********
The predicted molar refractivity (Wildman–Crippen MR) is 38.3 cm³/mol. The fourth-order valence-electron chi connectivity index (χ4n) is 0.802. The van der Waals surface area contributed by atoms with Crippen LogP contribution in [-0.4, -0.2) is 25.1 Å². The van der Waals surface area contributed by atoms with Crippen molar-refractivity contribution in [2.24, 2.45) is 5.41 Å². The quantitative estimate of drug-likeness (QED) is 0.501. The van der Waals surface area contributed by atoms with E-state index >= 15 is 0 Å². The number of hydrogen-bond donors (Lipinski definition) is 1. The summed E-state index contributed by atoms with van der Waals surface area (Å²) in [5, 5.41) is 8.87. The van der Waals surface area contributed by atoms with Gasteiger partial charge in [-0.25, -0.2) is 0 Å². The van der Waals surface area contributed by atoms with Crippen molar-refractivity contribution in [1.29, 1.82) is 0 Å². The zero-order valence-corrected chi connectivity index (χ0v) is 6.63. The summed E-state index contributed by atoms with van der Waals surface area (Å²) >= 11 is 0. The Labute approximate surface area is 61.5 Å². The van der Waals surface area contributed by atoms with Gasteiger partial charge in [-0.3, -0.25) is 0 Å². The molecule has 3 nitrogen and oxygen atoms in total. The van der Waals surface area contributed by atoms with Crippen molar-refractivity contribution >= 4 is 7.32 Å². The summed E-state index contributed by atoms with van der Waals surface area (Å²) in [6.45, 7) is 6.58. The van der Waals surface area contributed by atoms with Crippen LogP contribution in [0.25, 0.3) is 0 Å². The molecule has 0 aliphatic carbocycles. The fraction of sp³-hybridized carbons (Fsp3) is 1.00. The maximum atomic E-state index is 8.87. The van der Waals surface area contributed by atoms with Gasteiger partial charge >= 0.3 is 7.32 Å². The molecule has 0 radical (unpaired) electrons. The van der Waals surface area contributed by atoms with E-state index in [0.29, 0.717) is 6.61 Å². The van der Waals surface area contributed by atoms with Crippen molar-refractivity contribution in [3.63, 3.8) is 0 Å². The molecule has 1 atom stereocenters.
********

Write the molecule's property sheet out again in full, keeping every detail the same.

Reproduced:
The predicted molar refractivity (Wildman–Crippen MR) is 38.3 cm³/mol. The fourth-order valence-electron chi connectivity index (χ4n) is 0.802. The van der Waals surface area contributed by atoms with Crippen LogP contribution in [-0.4, -0.2) is 25.1 Å². The van der Waals surface area contributed by atoms with Crippen molar-refractivity contribution in [2.24, 2.45) is 5.41 Å². The quantitative estimate of drug-likeness (QED) is 0.501. The van der Waals surface area contributed by atoms with E-state index >= 15 is 0 Å². The number of hydrogen-bond donors (Lipinski definition) is 1. The summed E-state index contributed by atoms with van der Waals surface area (Å²) in [5, 5.41) is 8.87. The van der Waals surface area contributed by atoms with Gasteiger partial charge in [-0.25, -0.2) is 0 Å². The van der Waals surface area contributed by atoms with Crippen molar-refractivity contribution in [1.29, 1.82) is 0 Å². The zero-order valence-corrected chi connectivity index (χ0v) is 6.63. The summed E-state index contributed by atoms with van der Waals surface area (Å²) >= 11 is 0. The Labute approximate surface area is 61.5 Å². The van der Waals surface area contributed by atoms with Gasteiger partial charge in [-0.3, -0.25) is 0 Å². The molecule has 3 nitrogen and oxygen atoms in total. The van der Waals surface area contributed by atoms with Crippen molar-refractivity contribution >= 4 is 7.32 Å². The summed E-state index contributed by atoms with van der Waals surface area (Å²) in [6.45, 7) is 6.58. The van der Waals surface area contributed by atoms with Crippen LogP contribution in [0.25, 0.3) is 0 Å². The molecule has 0 aliphatic carbocycles. The fraction of sp³-hybridized carbons (Fsp3) is 1.00. The maximum atomic E-state index is 8.87. The van der Waals surface area contributed by atoms with Gasteiger partial charge >= 0.3 is 7.32 Å². The molecule has 0 radical (unpaired) electrons. The van der Waals surface area contributed by atoms with E-state index in [0.29, 0.717) is 6.61 Å². The van der Waals surface area contributed by atoms with Crippen molar-refractivity contribution in [3.63, 3.8) is 0 Å². The molecule has 1 atom stereocenters.